The Art on the Berlin Wall: Sentiments of East and West Berlin

The Berlin Wall is often considered an iconic symbol of Cold War division. By the time of its demolition in 1989, the art on the Berlin Wall embodied the sentiments of the city’s population.

Feb 19, 2021By Daniel Grither, BA Art History
world's people shimal gimayev
World’s People by Shimal Gimayev, 1990; with The West Side Wall and Death Strip, via Thierry Noir


The Berlin Wall art of the 1980s was an artistic representation of the events of the Cold War in Europe. The fifteen years following the Allied Victory of World War II were marked by a massive movement of migrants from East to West Germany, as East Germans became increasingly dissatisfied with the lack of economic opportunity in the Soviet-controlled Eastern Bloc. Realizing the potential of losing its human capital, Soviet and East German officials decided to build a barrier separating East and West Germany, as well as East and West Berlin.


The Berlin Wall was essentially two walls with a “death strip” in-between. This barrier strip had guard towers, searchlights, and electric fences threatening anyone that attempted to cross the border. While the East Wall was heavily guarded and would remain untouched throughout the Cold War, by the mid-1980s West German artists began to decorate the West Wall. The art on the Berlin Wall was often characterized by subversive symbolism that critiqued the wall and what it stood for.


Art On The Berlin Wall: The Beginning 

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The Berlin Wall during the early Cold War photographed by Paul Schutzer, via Life Magazine; with The Berlin Wall in 1989 photographed by Andree Kaiser, via The Guardian


The Berlin Wall’s role as a public art piece began in the mid-1970s when the wall was upgraded to a taller, smoother surface that was a perfect canvas for street art. Artists began coating the wall with political slogans, jokes, and art pieces throughout the mid to late 1980s as an underground urban street art scene began to grow throughout Berlin’s population. 


What was once considered the “wall of shame” by West Berliners increasingly became an artistic public display of the sentiments and ideas of the city’s population. Many visitors of the city would leave their own marks on the wall, making the Berlin Wall art a diverse display of different languages and cultural ideas from around the world. 


Methods Of Art On The Berlin Wall

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Graffiti on the Berlin Wall, via Deutsche Welle

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Artists of the West Wall often had to be quick when painting upon the wall. They usually brought only a few different colors to paint with and worked swiftly to avoid being caught by East German authorities. Though West German police usually turned a blind eye to wall artists, the wall was considered a part of East German territory and was continuously patrolled by East German authorities looking for escapees and people vandalizing the wall.


The necessity to paint undetected would lead to graffiti being used extensively across the West Side Wall. This new art form was largely brought over by American artists who were a part of the burgeoning street art scene in New York City during the 1960s and 70s. This method would prove as the primary means of painting the wall for many artists as it was a quicker, more discrete method of covering the wall without being caught. 


This graffiti-craze would continue amongst Berlin artists following the collapse of the wall, as a massive street art scene enveloped Berlin throughout the 1990s and early 2000s. There would also be an increase of large murals and other urban art projects that characterize the city today, continuing the legacy of the art on the Berlin Wall.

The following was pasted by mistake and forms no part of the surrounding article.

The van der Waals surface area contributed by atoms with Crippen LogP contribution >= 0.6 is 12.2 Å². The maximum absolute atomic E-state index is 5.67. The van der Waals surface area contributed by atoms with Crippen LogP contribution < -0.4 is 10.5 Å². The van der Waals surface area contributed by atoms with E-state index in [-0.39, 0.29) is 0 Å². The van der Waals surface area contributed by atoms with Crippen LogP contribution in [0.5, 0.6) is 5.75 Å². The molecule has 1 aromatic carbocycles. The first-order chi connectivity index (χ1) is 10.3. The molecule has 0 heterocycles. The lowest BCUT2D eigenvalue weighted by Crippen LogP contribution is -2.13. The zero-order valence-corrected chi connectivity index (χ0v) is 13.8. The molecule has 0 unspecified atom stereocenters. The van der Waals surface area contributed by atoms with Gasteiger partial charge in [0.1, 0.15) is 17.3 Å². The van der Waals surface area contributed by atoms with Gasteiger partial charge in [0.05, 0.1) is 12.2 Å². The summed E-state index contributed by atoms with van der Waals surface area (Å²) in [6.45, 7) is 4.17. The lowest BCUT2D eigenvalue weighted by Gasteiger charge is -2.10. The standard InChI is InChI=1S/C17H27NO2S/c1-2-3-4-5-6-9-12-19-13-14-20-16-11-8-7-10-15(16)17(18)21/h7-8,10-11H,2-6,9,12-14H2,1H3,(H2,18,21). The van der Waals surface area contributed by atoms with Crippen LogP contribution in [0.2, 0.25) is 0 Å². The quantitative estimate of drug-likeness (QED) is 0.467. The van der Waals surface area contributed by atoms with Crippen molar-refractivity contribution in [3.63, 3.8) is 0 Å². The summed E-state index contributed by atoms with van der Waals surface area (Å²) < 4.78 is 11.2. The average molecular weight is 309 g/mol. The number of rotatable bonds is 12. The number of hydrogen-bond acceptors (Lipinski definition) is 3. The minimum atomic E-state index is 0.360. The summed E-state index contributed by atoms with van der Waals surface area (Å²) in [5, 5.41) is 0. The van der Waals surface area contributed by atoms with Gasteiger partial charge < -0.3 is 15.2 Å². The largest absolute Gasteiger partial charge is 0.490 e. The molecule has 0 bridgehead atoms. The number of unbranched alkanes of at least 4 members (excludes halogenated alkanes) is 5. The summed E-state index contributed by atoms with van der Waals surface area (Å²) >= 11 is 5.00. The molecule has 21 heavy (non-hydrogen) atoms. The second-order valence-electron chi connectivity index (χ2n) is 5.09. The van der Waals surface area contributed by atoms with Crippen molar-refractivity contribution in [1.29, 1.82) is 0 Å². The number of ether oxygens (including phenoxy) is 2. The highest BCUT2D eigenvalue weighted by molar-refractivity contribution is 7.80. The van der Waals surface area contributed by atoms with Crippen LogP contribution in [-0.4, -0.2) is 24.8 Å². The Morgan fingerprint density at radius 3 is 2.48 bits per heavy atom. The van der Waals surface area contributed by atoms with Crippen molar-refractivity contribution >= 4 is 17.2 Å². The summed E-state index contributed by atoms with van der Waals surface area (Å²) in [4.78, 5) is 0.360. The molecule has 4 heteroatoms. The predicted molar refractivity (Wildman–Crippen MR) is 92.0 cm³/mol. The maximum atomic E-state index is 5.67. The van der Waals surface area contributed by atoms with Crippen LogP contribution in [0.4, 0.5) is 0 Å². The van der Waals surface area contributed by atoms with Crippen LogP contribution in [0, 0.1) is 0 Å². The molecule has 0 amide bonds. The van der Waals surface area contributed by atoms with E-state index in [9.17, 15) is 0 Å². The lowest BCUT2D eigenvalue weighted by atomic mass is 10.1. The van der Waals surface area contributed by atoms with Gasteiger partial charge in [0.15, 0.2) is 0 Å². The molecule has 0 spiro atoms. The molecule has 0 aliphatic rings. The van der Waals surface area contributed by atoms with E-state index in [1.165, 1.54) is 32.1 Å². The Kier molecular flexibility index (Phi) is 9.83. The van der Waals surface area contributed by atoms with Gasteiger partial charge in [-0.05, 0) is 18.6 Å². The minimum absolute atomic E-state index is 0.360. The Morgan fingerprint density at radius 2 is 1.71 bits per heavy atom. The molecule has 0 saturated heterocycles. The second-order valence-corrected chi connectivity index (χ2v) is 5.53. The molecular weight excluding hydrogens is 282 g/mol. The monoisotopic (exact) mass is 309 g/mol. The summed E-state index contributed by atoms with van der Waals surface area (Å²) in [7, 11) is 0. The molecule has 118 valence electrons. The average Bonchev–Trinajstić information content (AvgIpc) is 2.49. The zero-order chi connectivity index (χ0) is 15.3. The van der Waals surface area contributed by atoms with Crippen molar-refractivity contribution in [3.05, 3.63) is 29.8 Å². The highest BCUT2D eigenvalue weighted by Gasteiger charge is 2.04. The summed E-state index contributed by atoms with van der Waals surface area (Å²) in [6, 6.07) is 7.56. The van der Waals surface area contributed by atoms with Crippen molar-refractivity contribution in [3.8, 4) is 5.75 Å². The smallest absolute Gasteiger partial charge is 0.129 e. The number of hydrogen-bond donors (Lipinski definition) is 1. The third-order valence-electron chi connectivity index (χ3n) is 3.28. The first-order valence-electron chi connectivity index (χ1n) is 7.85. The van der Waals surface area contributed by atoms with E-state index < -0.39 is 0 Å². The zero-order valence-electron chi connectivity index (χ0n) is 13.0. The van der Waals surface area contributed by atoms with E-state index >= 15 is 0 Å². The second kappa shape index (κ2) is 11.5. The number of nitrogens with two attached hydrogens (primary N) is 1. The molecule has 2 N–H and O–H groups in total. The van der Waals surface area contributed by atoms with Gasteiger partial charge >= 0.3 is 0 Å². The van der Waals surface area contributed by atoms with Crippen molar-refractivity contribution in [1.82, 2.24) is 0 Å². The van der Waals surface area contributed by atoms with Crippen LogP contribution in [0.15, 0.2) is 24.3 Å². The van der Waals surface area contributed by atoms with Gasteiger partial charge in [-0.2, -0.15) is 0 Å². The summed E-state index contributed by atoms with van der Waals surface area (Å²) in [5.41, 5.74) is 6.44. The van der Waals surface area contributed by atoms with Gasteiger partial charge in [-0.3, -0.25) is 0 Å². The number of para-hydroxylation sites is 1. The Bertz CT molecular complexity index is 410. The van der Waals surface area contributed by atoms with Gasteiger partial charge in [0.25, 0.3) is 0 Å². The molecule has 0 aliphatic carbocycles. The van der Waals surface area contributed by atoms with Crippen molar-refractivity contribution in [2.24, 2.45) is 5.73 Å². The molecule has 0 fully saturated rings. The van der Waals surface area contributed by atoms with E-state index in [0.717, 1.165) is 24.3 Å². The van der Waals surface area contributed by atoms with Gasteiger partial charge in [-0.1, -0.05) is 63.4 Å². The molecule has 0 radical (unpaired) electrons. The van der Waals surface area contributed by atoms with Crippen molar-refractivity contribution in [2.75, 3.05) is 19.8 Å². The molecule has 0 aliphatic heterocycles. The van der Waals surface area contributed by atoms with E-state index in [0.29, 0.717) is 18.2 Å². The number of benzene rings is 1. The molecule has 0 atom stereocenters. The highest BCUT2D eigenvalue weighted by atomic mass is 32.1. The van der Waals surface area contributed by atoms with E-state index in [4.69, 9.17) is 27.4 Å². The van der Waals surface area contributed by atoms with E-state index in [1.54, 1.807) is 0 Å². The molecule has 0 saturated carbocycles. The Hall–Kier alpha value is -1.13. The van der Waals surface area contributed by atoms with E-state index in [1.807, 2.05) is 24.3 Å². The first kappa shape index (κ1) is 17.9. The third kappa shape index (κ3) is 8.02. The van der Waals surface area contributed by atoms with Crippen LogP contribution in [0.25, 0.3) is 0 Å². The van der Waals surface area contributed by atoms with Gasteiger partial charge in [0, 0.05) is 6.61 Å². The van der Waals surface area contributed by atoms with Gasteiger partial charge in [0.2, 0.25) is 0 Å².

The Symbolism Of Art On The Berlin Wall

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No Europe Without Berlin, 1988, via The Local


Artists often made their artwork symbolic of the wall they were painting on. The art on the Berlin Wall was a form of rebellion against the repression and division the wall brought to the everyday lives of Berliners. It was a way for artists to express their contempt for the wall and its meaning by transforming the drab stone wall into an artistic display of expression and rebellion. It gave the city’s artists the ability to have a semblance of control in a situation they seemingly had no control over. 


By the late 1980s, the two walls represented the enormous contrast between life in West and East Germany. While the East Wall remained blank, gray, and empty throughout its entire duration, the West Wall slowly became a miles-long canvas, capturing the freedom of expression that West Berliners possessed in their daily lives. By 1989 the walls had become much more than just barriers, they became contrasting products of two opposing systems of governance, culture, and artistic expression.


Thierry Noir: The Pioneer Of Berlin Wall Art

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A 1984 homage to artist Marcel Duchamp, via The Guardian; with Thierry Noir standing in front of a wall mural of his iconic cartoon heads, via Cultura Colectiva


Thierry Noir is a French artist who is often credited as the leading pioneer of art on the Berlin Wall. After dropping out of university and being fired from a string of jobs, he moved to Berlin in search of an artistic outlet. Starting in 1984, Noir made painting the wall a nearly daily ritual. His artwork was characterized by cartoon-like paintings made from a minimal pallet of colors, done in quick painting sessions in order to evade East German authorities. By 1990 Thierry had painted more than 5 kilometers of art on the Berlin Wall.


Many of his paintings are often considered today as the iconic style of Berlin Wall art. His artwork has been seen on numerous forms of media beyond the wall, from art galleries around the world to the cover of the band U2’s 1991 album, “Achtung Baby.”